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Janssen/Phelan Family History

Our Cro-Magnon Heritage
Covering the results of a DNA test by the National Geographic Society

The Test
I participated in the Genographic Project conducted by the National Geographic Society (https://genographic.nationalgeographic.com/). For this project, NGS collects DNA samples from all over the world and compares them to each other, in order to find the similarities and differences between different human populations. I received a testing kit, swabbed my cheek, and sent my DNA sample to their lab. They tested my sample for certain genetic markers which identify points in human history where populations split off from one another. These populations are called haplogroups. Like most people of western European descent, I belong to haplogroup R1B (M343). The results, taken from the Y chromosome, only pertain to one line of ancestry—my father’s father’s father’s father’s father, etc. (Female DNA samples undergo a different test for the mother’s mother’s mother, etc.). That said, anyone who takes one look at me can see that I’m descended from all the whitest countries in Western Europe, and my research agrees, so I doubt there’s much genetic difference between my various lines of ancestry.

In the Beginning . . .
It all started about 60,000 years ago, with an individual known as “Adam”. Unlike the story in the bible, this Adam is not the first human being on Earth. He and/or his descendants, however, were the first human beings to migrate out of Africa and survive. Therefore he is the common ancestor of all non-African people. He probably lived in the region of present-day Ethiopia or Sudan.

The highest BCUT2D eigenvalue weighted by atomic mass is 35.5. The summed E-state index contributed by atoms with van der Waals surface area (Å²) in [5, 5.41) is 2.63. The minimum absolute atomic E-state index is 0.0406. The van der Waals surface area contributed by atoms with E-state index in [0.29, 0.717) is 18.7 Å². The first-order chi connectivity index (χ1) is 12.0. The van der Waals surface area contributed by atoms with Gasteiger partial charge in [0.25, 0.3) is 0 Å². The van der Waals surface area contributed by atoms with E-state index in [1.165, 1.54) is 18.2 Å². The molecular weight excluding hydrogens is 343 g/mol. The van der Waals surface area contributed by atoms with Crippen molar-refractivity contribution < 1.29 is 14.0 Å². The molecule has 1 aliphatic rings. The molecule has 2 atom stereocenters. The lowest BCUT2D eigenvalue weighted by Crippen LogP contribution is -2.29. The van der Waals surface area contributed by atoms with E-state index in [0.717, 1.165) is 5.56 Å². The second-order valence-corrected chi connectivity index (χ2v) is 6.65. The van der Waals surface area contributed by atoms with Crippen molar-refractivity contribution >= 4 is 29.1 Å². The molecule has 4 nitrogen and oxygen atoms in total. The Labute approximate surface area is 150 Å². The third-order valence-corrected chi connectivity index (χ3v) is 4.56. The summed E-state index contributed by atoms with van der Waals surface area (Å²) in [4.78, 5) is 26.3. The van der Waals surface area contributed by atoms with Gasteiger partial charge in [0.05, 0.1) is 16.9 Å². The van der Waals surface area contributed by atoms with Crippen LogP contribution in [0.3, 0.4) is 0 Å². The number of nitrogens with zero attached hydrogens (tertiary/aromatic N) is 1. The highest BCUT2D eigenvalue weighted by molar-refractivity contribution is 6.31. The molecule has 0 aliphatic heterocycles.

About 45,000 years ago, my ancestors migrated northward across the Arabian peninsula and eastward through Iran. At this time they were most likely grassland hunters, killing mammoths, buffalo, and other large game for food. They continued to move east, chasing prey, until they came to the Himalayas, which certainly would be enough to make anyone stop and reconsider their route. Here the human population split up into several groups, some heading east to Asia, some south to India, or, in the case of my ancestors, heading north to Kazakhstan, Uzbekistan, and southern Siberia.

At this point, around 35,000 years ago, the planet was going through an ice age. While the cold weather didn’t have much effect on them when they were chasing dinner across the southern plains, the migrating hunters required some new skills in order to adapt to the cold in the north. They learned to sew and began to wear animal skins. My branch of ancestors took a left turn at this point, and headed towards Europe. They were not the first people to settle that continent; the land was already inhabited by Neanderthals. The newcomers were smarter and better hunters than the Neanderthals, and outcompeted them for food. By about 28,000 years ago all the Neanderthals had died out. Recent scientific research has uncovered solid genetic evidence that there was some interbreeding between Homo Sapiens and Neanderthals, so we all carry a little bit of them in our DNA.

Myself and other members of haplogroup R1B (M343) are the direct descendants of those Cro-Magnon hunters who moved into Europe 35,000 years ago. Evidence of their existence remains in the tools they carved out of stone and bone, and the cave paintings that survive from the Paleolithic era. Eventually, at some point in the next 35,000 years, my father’s father’s father’s father ended up in the Netherlands, and the rest, as they say, is history.

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Karl Janssen • www.karljanssen.com • kjanssen@ku.edu
Last updated 3 Oct 2012